The coronavirus, which was first confirmed in the United States about eight months ago, has killed more than 200,000 people across the country as of today as U.S. officials rush to approve and manufacture a vaccine.

The U.S. had reported at least 200,005 confirmed Covid-19 deaths as of mid-day today, more than any other country in the world, according to data compiled by Johns Hopkins University.

The death toll has surpassed the number of American combat deaths in the country’s five most recent wars combined.

The U.S., which accounts for roughly 21% of all confirmed Covid-19 deaths around the world despite having only 4% of the world’s population, is battling one of the deadliest outbreaks in the world.

Fatalities in the U.S. have doubled over the last four months, after the virus took 100,000 lives in the first four months of the outbreak.

The U.S. has reported about 61.09 deaths per 100,000 residents, making it the country with the 11th most deaths per capita, according to data from Hopkins.

Brazil, Chile, Spain, Bolivia, Peru and the United Kingdom among others have all reported more deaths per capita than the U.S., according to Hopkins data.

The virus has disproportionately killed people with underlying health conditions, such as obesity and asthma, and people who are older, according to data collected by the Centers for Disease Control and Prevention.

The virus has also disproportionately infected and killed Black and Hispanic people, as well as Native Americans, the CDC says.

 

 

The U.S. continues to report worryingly high numbers of new confirmed cases and deaths every day.

Over the past seven days, the country has reported an average of more than 43,300 new cases per day, up over 19% compared with a week ago, according to a CNBC analysis of Hopkins data.

And the country continues to report more than 750 Covid-19 deaths every day.

While doctors have new medications and treatment strategies to save the lives of Covid-19 patients, epidemiologists worry deaths could accelerate if the virus surges in the winter as expected.

“The worst is yet to come. I don’t think perhaps that’s a surprise, although I think there’s a natural tendency as we’re a little bit in the Northern hemisphere summer, to think maybe the epidemic is going away,” Dr. Christopher Murray, director of the Institute for Health Metrics and Evaluation at the University of Washington, said earlier this month.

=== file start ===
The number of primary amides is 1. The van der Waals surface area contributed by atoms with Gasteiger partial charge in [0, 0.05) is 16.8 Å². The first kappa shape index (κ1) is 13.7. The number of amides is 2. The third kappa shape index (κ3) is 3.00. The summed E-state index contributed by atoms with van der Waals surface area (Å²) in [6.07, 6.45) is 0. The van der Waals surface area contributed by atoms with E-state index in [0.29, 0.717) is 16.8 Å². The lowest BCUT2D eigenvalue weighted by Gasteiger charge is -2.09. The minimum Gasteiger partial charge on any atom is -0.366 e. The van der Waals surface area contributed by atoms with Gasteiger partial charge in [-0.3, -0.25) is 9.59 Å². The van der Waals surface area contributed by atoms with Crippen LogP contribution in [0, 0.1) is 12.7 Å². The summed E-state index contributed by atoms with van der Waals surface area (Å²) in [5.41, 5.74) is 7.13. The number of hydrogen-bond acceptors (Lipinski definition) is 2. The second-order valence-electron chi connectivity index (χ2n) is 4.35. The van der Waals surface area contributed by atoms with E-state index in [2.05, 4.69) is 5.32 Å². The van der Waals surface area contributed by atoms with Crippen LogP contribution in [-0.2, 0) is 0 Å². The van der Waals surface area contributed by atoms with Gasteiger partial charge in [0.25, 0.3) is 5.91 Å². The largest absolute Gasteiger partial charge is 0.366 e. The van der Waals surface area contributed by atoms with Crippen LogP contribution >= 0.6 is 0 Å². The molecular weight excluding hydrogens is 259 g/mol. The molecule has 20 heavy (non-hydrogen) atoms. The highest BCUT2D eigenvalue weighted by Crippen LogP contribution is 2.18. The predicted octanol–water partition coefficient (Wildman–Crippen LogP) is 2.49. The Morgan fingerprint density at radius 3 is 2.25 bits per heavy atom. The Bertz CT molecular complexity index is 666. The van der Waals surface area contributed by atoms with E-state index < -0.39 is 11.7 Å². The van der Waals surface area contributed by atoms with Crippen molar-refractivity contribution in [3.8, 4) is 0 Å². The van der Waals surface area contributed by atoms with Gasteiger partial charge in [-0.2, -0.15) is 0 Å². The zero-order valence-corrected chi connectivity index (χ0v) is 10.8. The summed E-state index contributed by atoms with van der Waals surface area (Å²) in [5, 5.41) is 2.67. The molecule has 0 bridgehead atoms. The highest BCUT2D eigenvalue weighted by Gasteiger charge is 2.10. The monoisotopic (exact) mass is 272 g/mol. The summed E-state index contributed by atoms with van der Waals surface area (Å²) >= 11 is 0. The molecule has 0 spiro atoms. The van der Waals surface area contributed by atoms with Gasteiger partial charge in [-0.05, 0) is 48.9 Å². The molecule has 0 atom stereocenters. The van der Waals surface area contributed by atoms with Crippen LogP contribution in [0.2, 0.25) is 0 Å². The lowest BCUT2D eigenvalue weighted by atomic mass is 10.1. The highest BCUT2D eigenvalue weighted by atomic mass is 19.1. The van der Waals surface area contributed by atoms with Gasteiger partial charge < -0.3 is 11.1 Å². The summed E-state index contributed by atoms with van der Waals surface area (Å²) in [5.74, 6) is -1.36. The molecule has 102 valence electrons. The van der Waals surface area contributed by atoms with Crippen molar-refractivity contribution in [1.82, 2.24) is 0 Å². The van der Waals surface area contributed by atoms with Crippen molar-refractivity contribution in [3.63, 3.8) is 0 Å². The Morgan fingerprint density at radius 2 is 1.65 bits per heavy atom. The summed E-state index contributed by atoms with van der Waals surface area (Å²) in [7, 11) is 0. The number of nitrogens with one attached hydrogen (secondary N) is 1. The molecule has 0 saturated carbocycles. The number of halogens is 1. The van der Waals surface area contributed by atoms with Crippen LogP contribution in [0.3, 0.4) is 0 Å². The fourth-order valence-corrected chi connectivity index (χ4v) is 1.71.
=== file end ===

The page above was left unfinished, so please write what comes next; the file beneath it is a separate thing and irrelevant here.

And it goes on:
IHME previously forecast that the U.S. would report more than 410,000 Covid-19 deaths by Jan. 1 due to the prospect of a “deadly December.”

The modeling group has since revised down its estimate, driven by “steeper than expected declines seen in deaths” in several states.

The group now projects that the U.S. will reach 378,000 deaths by the new year.

 

 

“Not only are these real people, but these are families that are suffering because they’ve lost loved ones, or they’re dealing with a loved one that has long-term health issues because of Covid-19,” said Dr. Syra Madad, senior director of the systemwide special pathogens program at New York City Health + Hospitals. “We’re only seeing the tip of the iceberg. We’re only nine months into this pandemic.”

Looking at deaths alone, though, provides an incomplete picture of the true toll of the pandemic, Madad said, because researchers are only just beginning to learn about the long-term health complications that Covid-19 causes.

She added that the death toll of 200,000 likely underestimates the total number of deaths caused either directly or indirectly by Covid-19.

Excess deaths studies, which compare projections based on historical death statistics with the number of actual deaths, seek to capture a more encompassing picture of the Covid-19 fatality count.

The CDC currently estimates more than 200,000 excess deaths in the U.S. since Feb. 1.

“I do believe that the true number of deaths associated with Covid-19 is much, much higher,” Madad said, adding that New York City is testing the bodies of people who have died over the past few months to best capture the Covid-19 death toll.

She said this data will help researchers understand the virus.

The Texas Department of State Health Services has reported more than 698,300 cases of the virus and over 14,900 Covid-19 deaths.

With new cases off the state’s peak, the governor is moving forward with reopening more businesses, including retail stores, gyms and restaurants.

Catherine Troisi, an infectious disease epidemiologist at UTHealth School of Public Health in Houston, said she’s concerned about the reopening plans, especially as she continues to examine the data for signs of a post-Labor Day surge.

She added that the reopening might send the wrong message, suggesting to the public that the virus is no longer a threat.

She said if the public fails to continue to adhere to public health protocol and if state policymakers don’t prioritize the pandemic response, the virus is a looming threat that could again overwhelm hospitals in the state.

“We absolutely, positively could have done better. There have been mistakes all along the way, and we’re still making some mistakes,” she said, adding that there is mixed messaging at the national and state level. “Could we have prevented all of those deaths? No, especially in the early stages, and even now, I’m sure, there are some deaths that can’t be prevented. But we could have prevented a great deal of them had the government acted quicker and if we had a national strategy, if we had not disinvested in public health.”

 

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